Received: Received a copy from Penguin Canada in exchange for an honest reviewRelease Date: July 24, 2012
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Stony River, New Jersey, 1955: On a sweltering June afternoon, Linda Wise and Tereza Dobra witness a disturbing scene. A pale, pretty girl who looks about their age is taken from Crazy Haggerty’s house by two uniformed policemen. Everyone in Stony River thought Crazy Haggerty lived alone. The pale, pretty girl is about to enter an alien world, and as Tereza and Linda try to make sense of what they’ve seen, they’re unaware their own lives will soon be shattered as well.
Set in a decade we tend to think of as a more innocent time, Stony River shows in dramatic and unexpected ways how perilous it was to come of age in the 1950s with its absent mothers, controlling fathers, biblical injunctions, teenaged longing, and small-town pretence. The threat of sexual violence is all around: angry fathers at home, dirty boys in the neighbourhood, strange men in strange cars, a dead girl, and another gone missing.
An engrossing novel about growing up, finding your voice, and forgiving your family, Stony River is a brilliant story from a remarkable new Canadian voice.
This book tells the tale of how one afternoon in 1955 affected the lives of many people in the small town of Stony River, at the heart of the tale is three girls, Tereza, Linda and Miranda but readers have many other voices as well throughout. This book is a coming of age story of three girls who are all growing up in different families and readers get to see how their lives change over time because of the people that they are surrounded by.
I really enjoyed the setting of this story, taking place in a small town where everyone knows everyone else. It's the type of place where you are supposed to always feel safe, but this book shows that even these small towns have their secrets. Tricia Dower also does such a great job of taking readers back to the time of the 50's, there are many mentions of the TV shows that were on and the music people listened to, even descriptions of the cars that were driven in that period.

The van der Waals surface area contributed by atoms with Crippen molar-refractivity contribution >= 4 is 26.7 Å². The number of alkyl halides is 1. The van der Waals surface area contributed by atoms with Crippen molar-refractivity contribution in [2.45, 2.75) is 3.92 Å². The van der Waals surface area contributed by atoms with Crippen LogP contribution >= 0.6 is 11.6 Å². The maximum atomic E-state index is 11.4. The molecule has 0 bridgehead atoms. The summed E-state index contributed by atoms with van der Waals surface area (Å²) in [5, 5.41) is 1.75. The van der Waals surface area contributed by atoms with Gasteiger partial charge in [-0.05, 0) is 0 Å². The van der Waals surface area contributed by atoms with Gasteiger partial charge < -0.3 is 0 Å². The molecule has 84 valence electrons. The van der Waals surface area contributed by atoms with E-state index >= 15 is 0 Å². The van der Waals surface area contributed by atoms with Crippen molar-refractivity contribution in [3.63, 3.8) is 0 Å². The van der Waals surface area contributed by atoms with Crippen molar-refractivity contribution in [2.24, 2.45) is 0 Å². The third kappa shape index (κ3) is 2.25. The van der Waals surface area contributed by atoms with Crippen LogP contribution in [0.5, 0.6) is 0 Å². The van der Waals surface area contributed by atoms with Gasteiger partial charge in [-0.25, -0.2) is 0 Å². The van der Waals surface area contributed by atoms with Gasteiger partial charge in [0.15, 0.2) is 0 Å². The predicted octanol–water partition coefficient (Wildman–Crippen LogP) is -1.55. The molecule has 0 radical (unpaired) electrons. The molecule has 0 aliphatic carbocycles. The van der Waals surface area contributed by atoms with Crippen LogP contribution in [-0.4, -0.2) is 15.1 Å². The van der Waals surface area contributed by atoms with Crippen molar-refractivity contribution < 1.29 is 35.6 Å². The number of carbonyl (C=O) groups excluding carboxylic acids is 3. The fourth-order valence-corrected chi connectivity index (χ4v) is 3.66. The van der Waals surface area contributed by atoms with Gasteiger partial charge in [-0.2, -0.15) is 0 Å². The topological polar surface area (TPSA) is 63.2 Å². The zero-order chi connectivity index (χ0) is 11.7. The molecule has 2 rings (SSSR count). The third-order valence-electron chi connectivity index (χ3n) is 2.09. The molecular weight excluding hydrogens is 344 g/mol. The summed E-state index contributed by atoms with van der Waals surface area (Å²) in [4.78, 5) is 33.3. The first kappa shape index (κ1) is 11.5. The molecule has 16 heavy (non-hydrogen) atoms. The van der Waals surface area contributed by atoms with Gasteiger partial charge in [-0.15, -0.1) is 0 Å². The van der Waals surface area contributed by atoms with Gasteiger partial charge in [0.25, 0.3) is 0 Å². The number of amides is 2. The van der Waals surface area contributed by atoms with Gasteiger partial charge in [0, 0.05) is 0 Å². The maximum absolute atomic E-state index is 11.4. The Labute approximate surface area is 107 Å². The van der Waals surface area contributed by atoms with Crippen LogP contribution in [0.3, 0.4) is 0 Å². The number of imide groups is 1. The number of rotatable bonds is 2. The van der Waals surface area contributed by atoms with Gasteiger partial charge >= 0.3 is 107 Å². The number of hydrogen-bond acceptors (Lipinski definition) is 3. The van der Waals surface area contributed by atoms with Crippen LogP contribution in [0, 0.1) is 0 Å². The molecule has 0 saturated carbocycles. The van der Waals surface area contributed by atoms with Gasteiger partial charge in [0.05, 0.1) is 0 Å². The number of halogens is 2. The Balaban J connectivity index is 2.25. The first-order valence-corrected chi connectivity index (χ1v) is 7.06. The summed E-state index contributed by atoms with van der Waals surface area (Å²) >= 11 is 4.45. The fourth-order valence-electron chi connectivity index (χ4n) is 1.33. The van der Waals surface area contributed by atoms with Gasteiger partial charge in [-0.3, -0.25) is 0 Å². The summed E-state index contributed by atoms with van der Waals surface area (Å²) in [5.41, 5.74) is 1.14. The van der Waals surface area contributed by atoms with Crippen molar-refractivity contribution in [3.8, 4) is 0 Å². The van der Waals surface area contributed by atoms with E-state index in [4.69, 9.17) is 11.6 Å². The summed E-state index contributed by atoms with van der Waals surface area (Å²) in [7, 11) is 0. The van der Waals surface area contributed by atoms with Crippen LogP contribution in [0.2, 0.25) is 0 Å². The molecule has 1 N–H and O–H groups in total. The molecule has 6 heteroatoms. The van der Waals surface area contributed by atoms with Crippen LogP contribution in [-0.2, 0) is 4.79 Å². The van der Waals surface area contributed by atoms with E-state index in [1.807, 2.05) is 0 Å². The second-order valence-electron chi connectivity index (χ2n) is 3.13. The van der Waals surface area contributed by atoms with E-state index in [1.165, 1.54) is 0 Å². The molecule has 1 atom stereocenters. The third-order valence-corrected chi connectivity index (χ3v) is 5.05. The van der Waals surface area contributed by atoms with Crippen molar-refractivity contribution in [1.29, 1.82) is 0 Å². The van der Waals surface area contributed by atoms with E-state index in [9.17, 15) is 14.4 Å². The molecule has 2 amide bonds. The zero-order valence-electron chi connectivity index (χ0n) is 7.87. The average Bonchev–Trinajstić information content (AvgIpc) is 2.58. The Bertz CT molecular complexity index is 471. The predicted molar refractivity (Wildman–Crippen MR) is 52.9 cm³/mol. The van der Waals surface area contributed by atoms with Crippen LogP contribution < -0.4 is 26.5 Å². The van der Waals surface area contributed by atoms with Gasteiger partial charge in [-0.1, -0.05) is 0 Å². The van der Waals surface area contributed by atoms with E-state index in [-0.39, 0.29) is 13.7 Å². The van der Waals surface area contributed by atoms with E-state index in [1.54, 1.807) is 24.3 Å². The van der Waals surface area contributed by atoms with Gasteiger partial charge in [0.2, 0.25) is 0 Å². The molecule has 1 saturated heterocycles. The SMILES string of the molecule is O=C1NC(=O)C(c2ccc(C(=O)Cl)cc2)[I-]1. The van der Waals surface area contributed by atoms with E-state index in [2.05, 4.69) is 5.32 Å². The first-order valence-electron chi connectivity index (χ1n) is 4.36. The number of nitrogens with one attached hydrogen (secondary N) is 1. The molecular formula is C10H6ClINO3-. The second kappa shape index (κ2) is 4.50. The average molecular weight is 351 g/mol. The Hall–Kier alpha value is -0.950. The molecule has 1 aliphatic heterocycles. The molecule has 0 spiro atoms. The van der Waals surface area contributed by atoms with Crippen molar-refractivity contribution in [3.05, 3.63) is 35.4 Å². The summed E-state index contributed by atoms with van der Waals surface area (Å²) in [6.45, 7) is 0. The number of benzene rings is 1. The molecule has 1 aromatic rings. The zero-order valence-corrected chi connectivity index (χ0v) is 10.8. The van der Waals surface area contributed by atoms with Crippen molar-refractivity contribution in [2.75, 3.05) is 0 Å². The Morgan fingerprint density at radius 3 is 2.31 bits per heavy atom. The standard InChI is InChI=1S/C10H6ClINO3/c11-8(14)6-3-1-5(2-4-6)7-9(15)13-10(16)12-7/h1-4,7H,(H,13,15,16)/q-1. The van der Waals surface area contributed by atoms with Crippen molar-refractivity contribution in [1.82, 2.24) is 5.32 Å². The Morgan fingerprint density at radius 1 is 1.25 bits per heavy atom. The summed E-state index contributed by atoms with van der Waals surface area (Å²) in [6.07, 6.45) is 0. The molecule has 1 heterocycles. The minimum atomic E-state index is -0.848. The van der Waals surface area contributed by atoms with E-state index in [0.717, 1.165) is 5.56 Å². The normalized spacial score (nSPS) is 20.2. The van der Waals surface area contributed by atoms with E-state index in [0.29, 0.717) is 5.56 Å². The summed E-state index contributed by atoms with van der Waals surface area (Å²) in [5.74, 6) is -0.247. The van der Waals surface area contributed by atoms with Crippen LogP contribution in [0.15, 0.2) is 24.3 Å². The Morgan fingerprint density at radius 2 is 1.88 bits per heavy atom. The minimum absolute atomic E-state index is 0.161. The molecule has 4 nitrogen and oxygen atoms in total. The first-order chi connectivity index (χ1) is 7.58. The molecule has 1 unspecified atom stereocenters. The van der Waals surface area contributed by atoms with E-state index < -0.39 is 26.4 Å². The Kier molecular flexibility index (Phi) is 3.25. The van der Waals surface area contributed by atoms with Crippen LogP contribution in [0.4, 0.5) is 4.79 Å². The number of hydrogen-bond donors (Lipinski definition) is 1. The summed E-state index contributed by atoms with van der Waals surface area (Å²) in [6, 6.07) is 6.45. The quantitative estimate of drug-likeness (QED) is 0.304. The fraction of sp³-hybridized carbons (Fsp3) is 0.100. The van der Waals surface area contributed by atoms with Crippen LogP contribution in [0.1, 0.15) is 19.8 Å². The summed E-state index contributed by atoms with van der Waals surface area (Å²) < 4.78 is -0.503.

These three characters all have very different lives, and each of them takes their circumstances and changes their lives in one way or another. The most interesting girl for me in this book was Miranda, and how she grows up with so many things stacked against her. Watching as Miranda learns new things about herself and the different things she can do was amazing, and I loved how she became independent and trust worthy even though people in the town disliked where she came from.
Tereza has a completely different lifestyle from the other two girls and she learns to take matters into her own hands and makes a life for herself. Tereza is one who hates asking for help, but eventually she lets someone help her get her life back on track and it affects the rest of her life in a large way. I felt bad for Tereza seeing what she went through and then to see her grow up so fast when she shouldn't have to is heart breaking.
Linda's character was the one that I didn't care for as much as the others in the story. Linda grows up as a very guarded child and she is naive about many things in the real world. Her parents are protective to the point that Linda is sheltered and doesn't understand a lot of things. But she grows and learns how to speak up for herself.
I had a few difficulties with the many changing perspectives in the beginning, but it made sense as to why there are so many voices. Not only do we see how one small event changed the lives of the girls who experienced it for themselves but how these three girls change the lives of others along the way.
Honestly, this book is a beautiful portrayal of growing up in the 1950's and the secrets that everyone has. This is a great book about growing up and how different lifestyles can really affect the rest of your life. Tricia Dower has such a unique voice in her writing and she keeps her readers interested in the story.